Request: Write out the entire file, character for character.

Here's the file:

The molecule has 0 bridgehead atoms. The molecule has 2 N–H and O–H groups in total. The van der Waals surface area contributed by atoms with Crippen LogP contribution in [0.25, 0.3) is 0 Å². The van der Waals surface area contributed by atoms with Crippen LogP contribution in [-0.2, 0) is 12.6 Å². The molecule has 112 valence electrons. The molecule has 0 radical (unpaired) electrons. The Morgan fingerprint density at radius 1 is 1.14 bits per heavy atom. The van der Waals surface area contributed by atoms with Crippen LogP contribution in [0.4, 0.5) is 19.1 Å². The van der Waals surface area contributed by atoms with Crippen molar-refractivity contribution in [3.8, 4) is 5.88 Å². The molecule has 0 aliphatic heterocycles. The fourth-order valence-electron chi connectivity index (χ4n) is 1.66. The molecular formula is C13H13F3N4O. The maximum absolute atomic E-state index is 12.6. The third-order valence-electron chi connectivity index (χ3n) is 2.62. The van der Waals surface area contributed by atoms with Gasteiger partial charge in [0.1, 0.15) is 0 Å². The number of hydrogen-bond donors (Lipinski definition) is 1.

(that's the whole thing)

The molecule has 0 bridgehead atoms. The molecule has 2 N–H and O–H groups in total. The van der Waals surface area contributed by atoms with Crippen LogP contribution in [0.25, 0.3) is 0 Å². The van der Waals surface area contributed by atoms with Crippen LogP contribution in [-0.2, 0) is 12.6 Å². The molecule has 112 valence electrons. The molecule has 0 radical (unpaired) electrons. The Morgan fingerprint density at radius 1 is 1.14 bits per heavy atom. The van der Waals surface area contributed by atoms with Crippen LogP contribution in [0.4, 0.5) is 19.1 Å². The van der Waals surface area contributed by atoms with Crippen molar-refractivity contribution in [3.8, 4) is 5.88 Å². The molecule has 0 aliphatic heterocycles. The fourth-order valence-electron chi connectivity index (χ4n) is 1.66. The molecular formula is C13H13F3N4O. The maximum absolute atomic E-state index is 12.6. The third-order valence-electron chi connectivity index (χ3n) is 2.62. The van der Waals surface area contributed by atoms with Gasteiger partial charge in [0.1, 0.15) is 0 Å². The number of hydrogen-bond donors (Lipinski definition) is 1.